Troubled cemetery draws buyer interest

NORTHWEST GLENDALE — Owners of the Hollywood Forever Cemetery say they are interested in buying the troubled Grand View Memorial Park, which fell into scandal in 2005 when investigators discovered that 4,000 people had been improperly buried.

The sale of Grand View — which has had limited public access for years after it fell into a state of disrepair — is required under the terms of the $3.8-million settlement for the class-action lawsuit against the cemetery’s operators.

The lawsuit came in the wake of a 2005 state investigation that found the remains of 4,000 people who had not been properly buried. The cemetery was shut down a year after the remains were discovered, and it reopened with a new operator but closed again due to financial struggles.

Now, a limited $500,000 restoration of the cemetery grounds — including a new irrigation system and the removal of dilapidated buildings for additional grave space — is about 85% complete, said Paul Ayers, the attorney for the plaintiffs’ families who was appointed to oversee the restoration.

Several potential buyers have expressed interest in the property, although Ayers cautioned that a sale could take several years as final settlement details are worked out.

“I think there are bonafide people interested in the cemetery,” he said. “But I’ve been around this end of the cemetery business for a long time, and it’s very slow.”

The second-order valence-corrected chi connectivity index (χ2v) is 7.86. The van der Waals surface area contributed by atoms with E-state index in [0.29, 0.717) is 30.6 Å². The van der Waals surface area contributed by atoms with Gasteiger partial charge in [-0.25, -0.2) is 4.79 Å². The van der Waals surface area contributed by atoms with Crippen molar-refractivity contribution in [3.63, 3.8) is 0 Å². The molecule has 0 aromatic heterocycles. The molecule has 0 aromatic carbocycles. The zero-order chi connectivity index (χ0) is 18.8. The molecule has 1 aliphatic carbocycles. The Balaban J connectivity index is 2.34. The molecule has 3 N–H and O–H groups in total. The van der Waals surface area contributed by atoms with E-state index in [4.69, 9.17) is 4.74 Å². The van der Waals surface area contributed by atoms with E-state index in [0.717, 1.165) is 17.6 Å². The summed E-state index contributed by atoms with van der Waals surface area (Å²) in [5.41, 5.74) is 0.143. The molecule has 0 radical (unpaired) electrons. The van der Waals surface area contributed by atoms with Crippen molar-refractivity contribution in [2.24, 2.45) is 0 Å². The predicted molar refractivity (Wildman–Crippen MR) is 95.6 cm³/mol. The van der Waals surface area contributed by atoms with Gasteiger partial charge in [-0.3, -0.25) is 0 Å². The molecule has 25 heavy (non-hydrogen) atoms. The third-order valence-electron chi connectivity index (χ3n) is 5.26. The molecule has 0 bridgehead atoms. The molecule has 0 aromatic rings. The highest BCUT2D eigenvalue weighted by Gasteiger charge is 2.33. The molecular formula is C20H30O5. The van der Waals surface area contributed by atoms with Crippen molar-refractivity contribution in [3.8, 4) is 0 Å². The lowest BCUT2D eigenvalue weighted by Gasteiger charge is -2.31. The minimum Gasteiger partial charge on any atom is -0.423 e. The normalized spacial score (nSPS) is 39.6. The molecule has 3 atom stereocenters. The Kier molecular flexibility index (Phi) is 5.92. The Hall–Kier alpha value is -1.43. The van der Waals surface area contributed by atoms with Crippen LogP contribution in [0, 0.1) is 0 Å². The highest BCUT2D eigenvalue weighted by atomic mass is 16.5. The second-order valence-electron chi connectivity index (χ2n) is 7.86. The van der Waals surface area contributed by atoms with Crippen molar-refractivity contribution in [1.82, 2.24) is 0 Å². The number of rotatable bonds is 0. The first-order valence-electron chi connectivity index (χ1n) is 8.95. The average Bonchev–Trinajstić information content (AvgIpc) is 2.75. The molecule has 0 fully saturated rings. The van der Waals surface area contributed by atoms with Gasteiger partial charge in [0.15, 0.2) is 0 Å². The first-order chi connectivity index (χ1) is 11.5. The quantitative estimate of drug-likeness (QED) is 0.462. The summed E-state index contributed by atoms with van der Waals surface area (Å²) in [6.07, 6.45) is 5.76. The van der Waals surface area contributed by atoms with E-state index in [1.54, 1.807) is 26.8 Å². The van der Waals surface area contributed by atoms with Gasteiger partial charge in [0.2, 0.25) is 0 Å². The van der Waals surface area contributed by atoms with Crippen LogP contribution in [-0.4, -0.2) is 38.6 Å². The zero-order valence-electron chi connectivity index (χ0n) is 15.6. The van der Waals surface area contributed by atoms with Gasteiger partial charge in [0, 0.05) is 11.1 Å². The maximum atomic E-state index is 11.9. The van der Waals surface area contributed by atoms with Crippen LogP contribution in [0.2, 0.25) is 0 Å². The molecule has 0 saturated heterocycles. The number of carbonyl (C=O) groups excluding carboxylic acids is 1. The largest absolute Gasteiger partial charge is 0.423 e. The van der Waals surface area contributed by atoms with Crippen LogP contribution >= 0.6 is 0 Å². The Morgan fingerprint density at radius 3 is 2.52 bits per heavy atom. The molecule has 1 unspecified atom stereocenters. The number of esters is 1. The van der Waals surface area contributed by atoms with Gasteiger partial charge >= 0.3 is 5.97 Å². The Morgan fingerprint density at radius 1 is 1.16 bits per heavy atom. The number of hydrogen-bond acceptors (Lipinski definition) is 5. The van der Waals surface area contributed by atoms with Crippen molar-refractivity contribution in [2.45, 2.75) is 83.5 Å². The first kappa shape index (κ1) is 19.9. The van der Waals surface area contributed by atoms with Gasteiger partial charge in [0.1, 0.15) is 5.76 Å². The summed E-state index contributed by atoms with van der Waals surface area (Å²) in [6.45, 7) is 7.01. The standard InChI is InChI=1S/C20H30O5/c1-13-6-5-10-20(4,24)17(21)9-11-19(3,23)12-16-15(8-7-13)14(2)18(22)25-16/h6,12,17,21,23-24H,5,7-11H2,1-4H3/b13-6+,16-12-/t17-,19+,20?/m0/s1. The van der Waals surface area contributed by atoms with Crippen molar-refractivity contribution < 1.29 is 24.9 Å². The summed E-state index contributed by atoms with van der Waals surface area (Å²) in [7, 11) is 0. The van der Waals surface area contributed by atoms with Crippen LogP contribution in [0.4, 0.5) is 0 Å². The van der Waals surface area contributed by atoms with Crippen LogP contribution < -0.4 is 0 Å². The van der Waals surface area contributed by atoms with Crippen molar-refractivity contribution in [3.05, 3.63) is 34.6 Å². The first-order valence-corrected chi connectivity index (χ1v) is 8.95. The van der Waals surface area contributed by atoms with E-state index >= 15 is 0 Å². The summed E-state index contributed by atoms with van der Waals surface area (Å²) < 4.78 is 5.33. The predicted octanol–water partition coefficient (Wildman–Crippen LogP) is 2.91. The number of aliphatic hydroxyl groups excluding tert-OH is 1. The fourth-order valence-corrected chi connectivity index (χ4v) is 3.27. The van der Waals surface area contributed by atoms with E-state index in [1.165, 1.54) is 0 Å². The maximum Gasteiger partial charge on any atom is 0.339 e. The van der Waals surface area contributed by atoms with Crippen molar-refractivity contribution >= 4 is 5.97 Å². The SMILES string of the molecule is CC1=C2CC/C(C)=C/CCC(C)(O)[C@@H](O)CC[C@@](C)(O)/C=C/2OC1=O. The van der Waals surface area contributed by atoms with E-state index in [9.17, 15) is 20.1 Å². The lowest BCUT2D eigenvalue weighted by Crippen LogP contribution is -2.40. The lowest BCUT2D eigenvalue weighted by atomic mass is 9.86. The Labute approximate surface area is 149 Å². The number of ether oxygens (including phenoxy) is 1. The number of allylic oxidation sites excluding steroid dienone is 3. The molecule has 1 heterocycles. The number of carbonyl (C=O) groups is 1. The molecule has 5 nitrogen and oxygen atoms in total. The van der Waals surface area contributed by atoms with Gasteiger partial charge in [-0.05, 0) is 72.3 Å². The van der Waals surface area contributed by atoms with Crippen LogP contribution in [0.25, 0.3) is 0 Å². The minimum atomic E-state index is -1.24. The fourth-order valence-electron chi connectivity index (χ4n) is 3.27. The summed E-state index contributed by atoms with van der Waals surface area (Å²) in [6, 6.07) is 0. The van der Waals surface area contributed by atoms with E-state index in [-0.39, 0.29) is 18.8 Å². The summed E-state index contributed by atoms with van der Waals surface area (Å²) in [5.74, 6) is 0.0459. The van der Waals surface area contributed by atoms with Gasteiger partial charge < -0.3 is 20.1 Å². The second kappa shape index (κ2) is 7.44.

Hollywood Forever officials on Monday said they have a list of ideas for making Grand View Memorial Park a viable business again, citing their experience in turning around the Hollywood cemetery that was on the verge of closure when they bought it in 1998.

“We have made a formal offer,” said Hollywood Forever President Tyler Cassity. “The offer is with the ownership interests; we can do nothing further until they resolve their interests.”

Hollywood Forever, the final resting place for a long list of celebrities, is now an active cemetery and regularly hosts community events, including summer movie screenings.

“It was a bankrupt cemetery,” said Yogu Kanthiah, Hollywood Forever’s chief executive officer. “We took over the cemetery and turned it around, and now it is a cultural landmark for the community.”

The state will have to sign off on whoever buys the cemetery.

“I think the state is going to be extremely discerning about who they allow to purchase that property,” Ayers said. “They’re going to want to see someone who has expertise in this field.”

In the meantime, family members will continue to be confined to limited openings at Grand View, with the first for the year scheduled for Memorial Day.

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